Missouri is adding another approach to help citizens in crisis get quick access to the right services. The state is opening a dozen 24-hour crisis centers to help Missourians with a variety of needs, including a mental health crisis, another health problem, addiction, a food shortage, finding a place to live, or getting signed up for Medicaid.

Centers are already open in Kansas City, Springfield, Columbia, St. Louis County, Wentzville, and Jefferson City. The plan is to have most centers open this year in each Highway Patrol troop region.

Jamie Bartin, who oversees the crisis centers for Compass Health Network, says the goal is to avoid unnecessary emergency medical services and law enforcement visits.

Bartin tells Missourinet that the state recognized more needs to be done to help these individuals. By using the crisis centers, she says the outcome is better for all involved.

“It’s highly costly to have folks brought into the emergency room especially when it’s not appropriate. It’s also not the most effective. We have what we call familiar faces. So individuals that come over and over and over again, which signals to us providers that we’re doing something to not meet their needs,” she says.

She cites one in five people die after going to an emergency room for a suicide attempt.

The number one reason people get help from one of the centers is mental health-related. Substance misuse problems are right behind.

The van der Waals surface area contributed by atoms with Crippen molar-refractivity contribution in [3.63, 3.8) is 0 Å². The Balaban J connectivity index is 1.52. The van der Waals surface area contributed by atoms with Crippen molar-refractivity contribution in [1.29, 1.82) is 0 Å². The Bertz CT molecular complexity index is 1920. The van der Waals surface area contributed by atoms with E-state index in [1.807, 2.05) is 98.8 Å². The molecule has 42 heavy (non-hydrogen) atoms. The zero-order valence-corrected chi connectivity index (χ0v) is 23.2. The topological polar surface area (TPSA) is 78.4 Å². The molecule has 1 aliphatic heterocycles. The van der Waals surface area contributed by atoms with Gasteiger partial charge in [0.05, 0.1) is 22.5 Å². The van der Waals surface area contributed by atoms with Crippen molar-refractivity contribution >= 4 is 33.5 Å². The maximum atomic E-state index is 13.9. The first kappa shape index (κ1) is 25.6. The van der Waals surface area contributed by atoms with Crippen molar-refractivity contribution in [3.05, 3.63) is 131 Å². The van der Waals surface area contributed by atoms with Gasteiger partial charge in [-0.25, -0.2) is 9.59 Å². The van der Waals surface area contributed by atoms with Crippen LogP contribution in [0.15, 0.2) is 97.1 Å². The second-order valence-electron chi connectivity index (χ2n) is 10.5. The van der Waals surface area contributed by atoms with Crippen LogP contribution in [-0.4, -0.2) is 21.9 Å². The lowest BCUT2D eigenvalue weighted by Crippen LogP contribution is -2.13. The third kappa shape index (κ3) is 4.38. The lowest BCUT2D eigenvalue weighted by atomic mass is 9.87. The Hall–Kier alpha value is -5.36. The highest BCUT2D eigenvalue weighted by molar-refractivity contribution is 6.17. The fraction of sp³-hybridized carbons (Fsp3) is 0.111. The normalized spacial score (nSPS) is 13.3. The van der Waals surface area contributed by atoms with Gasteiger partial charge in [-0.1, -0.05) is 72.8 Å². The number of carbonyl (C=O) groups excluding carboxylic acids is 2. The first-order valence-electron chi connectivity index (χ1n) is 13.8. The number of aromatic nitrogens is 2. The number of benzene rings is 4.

“The services of course, are tailored to what that individual needs. So we can have them, you know, see a prescriber via telehealth to get their meds reviewed or maybe they need to start on a new medication. Or maybe it’s collaborating with their existing provider to see you know what’s going on,” she says.

Bartin says the centers can stabilize the immediate needs of the individuals and case workers will continue to follow up.

“We don’t want to have that revolving door that we see at jails and hospitals and just move it down the road because that’s not helpful. So we want to ensure that we’re actually doing the things that we intend to do,” says Bartin.

According to Bartin, most services provided at the centers do not have out-of-pocket costs for the individuals.

For more information about the crisis centers currently open and staff openings, go to compasshealthnetwork.org

To hear the Show Me Today interview, click below.

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